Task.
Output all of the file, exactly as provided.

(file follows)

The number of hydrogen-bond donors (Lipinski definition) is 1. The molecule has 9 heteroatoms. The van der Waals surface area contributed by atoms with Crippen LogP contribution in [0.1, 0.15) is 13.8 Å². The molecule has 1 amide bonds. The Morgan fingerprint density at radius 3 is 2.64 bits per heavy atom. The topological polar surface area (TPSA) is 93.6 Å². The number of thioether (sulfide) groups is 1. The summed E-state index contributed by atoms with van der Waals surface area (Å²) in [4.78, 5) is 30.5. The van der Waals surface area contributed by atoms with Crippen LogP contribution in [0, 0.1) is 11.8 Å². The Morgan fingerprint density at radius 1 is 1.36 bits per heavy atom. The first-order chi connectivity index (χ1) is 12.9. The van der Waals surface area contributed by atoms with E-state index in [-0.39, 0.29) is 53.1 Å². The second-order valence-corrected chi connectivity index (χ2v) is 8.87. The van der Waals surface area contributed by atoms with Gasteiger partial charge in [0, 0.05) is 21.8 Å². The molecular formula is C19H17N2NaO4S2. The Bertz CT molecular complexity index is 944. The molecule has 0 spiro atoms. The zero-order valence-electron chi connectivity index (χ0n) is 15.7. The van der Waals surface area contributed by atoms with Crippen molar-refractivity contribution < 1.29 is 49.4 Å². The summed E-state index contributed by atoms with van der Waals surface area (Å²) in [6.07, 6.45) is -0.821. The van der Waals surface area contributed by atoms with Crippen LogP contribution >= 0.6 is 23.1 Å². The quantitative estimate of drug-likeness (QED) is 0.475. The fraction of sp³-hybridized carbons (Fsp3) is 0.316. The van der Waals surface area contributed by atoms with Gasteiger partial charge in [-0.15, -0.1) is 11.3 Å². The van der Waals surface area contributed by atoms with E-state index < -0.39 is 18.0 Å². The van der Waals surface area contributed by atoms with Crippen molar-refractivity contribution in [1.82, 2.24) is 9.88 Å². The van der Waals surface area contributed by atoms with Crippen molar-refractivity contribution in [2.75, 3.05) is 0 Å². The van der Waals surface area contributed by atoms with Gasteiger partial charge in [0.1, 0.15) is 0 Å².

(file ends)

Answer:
The number of hydrogen-bond donors (Lipinski definition) is 1. The molecule has 9 heteroatoms. The van der Waals surface area contributed by atoms with Crippen LogP contribution in [0.1, 0.15) is 13.8 Å². The molecule has 1 amide bonds. The Morgan fingerprint density at radius 3 is 2.64 bits per heavy atom. The topological polar surface area (TPSA) is 93.6 Å². The number of thioether (sulfide) groups is 1. The summed E-state index contributed by atoms with van der Waals surface area (Å²) in [4.78, 5) is 30.5. The van der Waals surface area contributed by atoms with Crippen LogP contribution in [0, 0.1) is 11.8 Å². The Morgan fingerprint density at radius 1 is 1.36 bits per heavy atom. The first-order chi connectivity index (χ1) is 12.9. The van der Waals surface area contributed by atoms with E-state index in [-0.39, 0.29) is 53.1 Å². The second-order valence-corrected chi connectivity index (χ2v) is 8.87. The van der Waals surface area contributed by atoms with Gasteiger partial charge in [0, 0.05) is 21.8 Å². The molecular formula is C19H17N2NaO4S2. The Bertz CT molecular complexity index is 944. The molecule has 0 spiro atoms. The zero-order valence-electron chi connectivity index (χ0n) is 15.7. The van der Waals surface area contributed by atoms with Crippen molar-refractivity contribution < 1.29 is 49.4 Å². The summed E-state index contributed by atoms with van der Waals surface area (Å²) in [6.07, 6.45) is -0.821. The van der Waals surface area contributed by atoms with Crippen LogP contribution >= 0.6 is 23.1 Å². The quantitative estimate of drug-likeness (QED) is 0.475. The fraction of sp³-hybridized carbons (Fsp3) is 0.316. The van der Waals surface area contributed by atoms with Gasteiger partial charge in [-0.15, -0.1) is 11.3 Å². The van der Waals surface area contributed by atoms with E-state index < -0.39 is 18.0 Å². The van der Waals surface area contributed by atoms with Crippen molar-refractivity contribution in [1.82, 2.24) is 9.88 Å². The van der Waals surface area contributed by atoms with Crippen molar-refractivity contribution in [2.75, 3.05) is 0 Å². The van der Waals surface area contributed by atoms with Gasteiger partial charge in [0.1, 0.15) is 0 Å².